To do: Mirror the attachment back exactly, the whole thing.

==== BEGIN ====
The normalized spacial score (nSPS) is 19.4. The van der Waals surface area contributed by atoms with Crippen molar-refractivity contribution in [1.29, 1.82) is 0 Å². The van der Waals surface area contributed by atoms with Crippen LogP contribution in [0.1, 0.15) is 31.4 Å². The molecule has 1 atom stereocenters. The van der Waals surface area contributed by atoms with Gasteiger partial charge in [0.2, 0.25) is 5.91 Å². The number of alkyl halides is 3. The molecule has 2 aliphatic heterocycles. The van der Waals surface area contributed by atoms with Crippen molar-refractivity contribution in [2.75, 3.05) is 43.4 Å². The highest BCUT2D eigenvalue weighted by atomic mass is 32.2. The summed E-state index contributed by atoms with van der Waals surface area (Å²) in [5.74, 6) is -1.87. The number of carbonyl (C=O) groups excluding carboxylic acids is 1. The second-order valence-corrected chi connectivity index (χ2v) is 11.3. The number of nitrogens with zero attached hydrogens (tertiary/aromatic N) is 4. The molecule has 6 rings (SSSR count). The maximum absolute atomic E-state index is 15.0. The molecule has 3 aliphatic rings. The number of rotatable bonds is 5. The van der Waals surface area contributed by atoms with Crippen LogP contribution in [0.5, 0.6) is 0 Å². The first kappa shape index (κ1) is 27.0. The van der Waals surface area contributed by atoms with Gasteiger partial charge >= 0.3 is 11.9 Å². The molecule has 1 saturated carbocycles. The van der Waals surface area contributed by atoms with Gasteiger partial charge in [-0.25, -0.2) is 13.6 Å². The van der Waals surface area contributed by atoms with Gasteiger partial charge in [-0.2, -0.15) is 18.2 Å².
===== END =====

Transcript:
The normalized spacial score (nSPS) is 19.4. The van der Waals surface area contributed by atoms with Crippen molar-refractivity contribution in [1.29, 1.82) is 0 Å². The van der Waals surface area contributed by atoms with Crippen LogP contribution in [0.1, 0.15) is 31.4 Å². The molecule has 1 atom stereocenters. The van der Waals surface area contributed by atoms with Gasteiger partial charge in [0.2, 0.25) is 5.91 Å². The number of alkyl halides is 3. The molecule has 2 aliphatic heterocycles. The van der Waals surface area contributed by atoms with Crippen molar-refractivity contribution in [2.75, 3.05) is 43.4 Å². The highest BCUT2D eigenvalue weighted by atomic mass is 32.2. The summed E-state index contributed by atoms with van der Waals surface area (Å²) in [5.74, 6) is -1.87. The number of carbonyl (C=O) groups excluding carboxylic acids is 1. The second-order valence-corrected chi connectivity index (χ2v) is 11.3. The number of nitrogens with zero attached hydrogens (tertiary/aromatic N) is 4. The molecule has 6 rings (SSSR count). The maximum absolute atomic E-state index is 15.0. The molecule has 3 aliphatic rings. The number of rotatable bonds is 5. The van der Waals surface area contributed by atoms with Crippen LogP contribution in [0.5, 0.6) is 0 Å². The first kappa shape index (κ1) is 27.0. The van der Waals surface area contributed by atoms with Gasteiger partial charge >= 0.3 is 11.9 Å². The molecule has 1 saturated carbocycles. The van der Waals surface area contributed by atoms with Gasteiger partial charge in [-0.25, -0.2) is 13.6 Å². The van der Waals surface area contributed by atoms with Gasteiger partial charge in [-0.2, -0.15) is 18.2 Å².